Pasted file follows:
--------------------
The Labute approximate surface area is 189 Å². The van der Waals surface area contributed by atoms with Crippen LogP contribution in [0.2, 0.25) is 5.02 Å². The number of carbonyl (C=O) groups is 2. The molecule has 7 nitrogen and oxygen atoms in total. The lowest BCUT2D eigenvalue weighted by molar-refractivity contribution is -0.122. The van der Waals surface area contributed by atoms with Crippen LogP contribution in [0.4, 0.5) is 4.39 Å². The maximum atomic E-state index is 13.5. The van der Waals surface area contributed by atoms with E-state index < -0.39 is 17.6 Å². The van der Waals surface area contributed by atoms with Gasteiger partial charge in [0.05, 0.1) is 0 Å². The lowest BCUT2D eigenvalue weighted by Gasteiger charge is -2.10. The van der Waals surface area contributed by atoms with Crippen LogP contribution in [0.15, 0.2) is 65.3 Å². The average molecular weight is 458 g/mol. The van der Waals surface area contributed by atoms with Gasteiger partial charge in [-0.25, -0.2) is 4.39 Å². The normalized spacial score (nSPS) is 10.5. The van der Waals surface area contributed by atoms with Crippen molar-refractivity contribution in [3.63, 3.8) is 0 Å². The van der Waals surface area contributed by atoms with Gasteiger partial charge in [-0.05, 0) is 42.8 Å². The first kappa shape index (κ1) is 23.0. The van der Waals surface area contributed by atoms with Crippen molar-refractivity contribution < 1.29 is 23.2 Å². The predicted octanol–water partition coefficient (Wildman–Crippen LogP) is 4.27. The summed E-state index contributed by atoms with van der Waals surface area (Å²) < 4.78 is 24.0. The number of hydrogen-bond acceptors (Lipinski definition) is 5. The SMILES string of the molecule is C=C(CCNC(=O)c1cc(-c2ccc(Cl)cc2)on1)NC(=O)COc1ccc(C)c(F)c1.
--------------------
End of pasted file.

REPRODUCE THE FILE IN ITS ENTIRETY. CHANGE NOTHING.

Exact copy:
The Labute approximate surface area is 189 Å². The van der Waals surface area contributed by atoms with Crippen LogP contribution in [0.2, 0.25) is 5.02 Å². The number of carbonyl (C=O) groups is 2. The molecule has 7 nitrogen and oxygen atoms in total. The lowest BCUT2D eigenvalue weighted by molar-refractivity contribution is -0.122. The van der Waals surface area contributed by atoms with Crippen LogP contribution in [0.4, 0.5) is 4.39 Å². The maximum atomic E-state index is 13.5. The van der Waals surface area contributed by atoms with E-state index < -0.39 is 17.6 Å². The van der Waals surface area contributed by atoms with Gasteiger partial charge in [0.05, 0.1) is 0 Å². The lowest BCUT2D eigenvalue weighted by Gasteiger charge is -2.10. The van der Waals surface area contributed by atoms with Crippen LogP contribution in [0.15, 0.2) is 65.3 Å². The average molecular weight is 458 g/mol. The van der Waals surface area contributed by atoms with Gasteiger partial charge in [-0.25, -0.2) is 4.39 Å². The normalized spacial score (nSPS) is 10.5. The van der Waals surface area contributed by atoms with Crippen molar-refractivity contribution in [3.63, 3.8) is 0 Å². The van der Waals surface area contributed by atoms with Gasteiger partial charge in [-0.05, 0) is 42.8 Å². The first kappa shape index (κ1) is 23.0. The van der Waals surface area contributed by atoms with Crippen molar-refractivity contribution < 1.29 is 23.2 Å². The predicted octanol–water partition coefficient (Wildman–Crippen LogP) is 4.27. The summed E-state index contributed by atoms with van der Waals surface area (Å²) < 4.78 is 24.0. The number of hydrogen-bond acceptors (Lipinski definition) is 5. The SMILES string of the molecule is C=C(CCNC(=O)c1cc(-c2ccc(Cl)cc2)on1)NC(=O)COc1ccc(C)c(F)c1.